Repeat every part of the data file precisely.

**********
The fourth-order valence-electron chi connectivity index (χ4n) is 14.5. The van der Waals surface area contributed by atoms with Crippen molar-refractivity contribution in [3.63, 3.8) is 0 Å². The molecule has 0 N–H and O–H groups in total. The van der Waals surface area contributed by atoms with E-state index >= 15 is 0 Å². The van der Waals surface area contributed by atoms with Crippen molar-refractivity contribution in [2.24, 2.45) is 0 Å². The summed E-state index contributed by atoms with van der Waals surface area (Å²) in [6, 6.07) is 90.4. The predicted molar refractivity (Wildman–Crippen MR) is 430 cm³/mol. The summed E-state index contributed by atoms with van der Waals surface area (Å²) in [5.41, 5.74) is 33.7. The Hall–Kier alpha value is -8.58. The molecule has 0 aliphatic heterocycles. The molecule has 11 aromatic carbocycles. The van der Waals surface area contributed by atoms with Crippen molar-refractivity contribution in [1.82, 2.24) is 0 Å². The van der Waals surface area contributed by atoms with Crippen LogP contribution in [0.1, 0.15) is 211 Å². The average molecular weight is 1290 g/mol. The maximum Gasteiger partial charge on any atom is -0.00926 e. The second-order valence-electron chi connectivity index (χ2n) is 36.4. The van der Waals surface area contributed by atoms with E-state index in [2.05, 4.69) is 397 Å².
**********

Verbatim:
The fourth-order valence-electron chi connectivity index (χ4n) is 14.5. The van der Waals surface area contributed by atoms with Crippen molar-refractivity contribution in [3.63, 3.8) is 0 Å². The molecule has 0 N–H and O–H groups in total. The van der Waals surface area contributed by atoms with E-state index >= 15 is 0 Å². The van der Waals surface area contributed by atoms with Crippen molar-refractivity contribution in [2.24, 2.45) is 0 Å². The summed E-state index contributed by atoms with van der Waals surface area (Å²) in [6, 6.07) is 90.4. The predicted molar refractivity (Wildman–Crippen MR) is 430 cm³/mol. The summed E-state index contributed by atoms with van der Waals surface area (Å²) in [5.41, 5.74) is 33.7. The Hall–Kier alpha value is -8.58. The molecule has 0 aliphatic heterocycles. The molecule has 11 aromatic carbocycles. The van der Waals surface area contributed by atoms with Crippen molar-refractivity contribution in [1.82, 2.24) is 0 Å². The van der Waals surface area contributed by atoms with Crippen LogP contribution in [0.1, 0.15) is 211 Å². The average molecular weight is 1290 g/mol. The maximum Gasteiger partial charge on any atom is -0.00926 e. The second-order valence-electron chi connectivity index (χ2n) is 36.4. The van der Waals surface area contributed by atoms with E-state index in [2.05, 4.69) is 397 Å².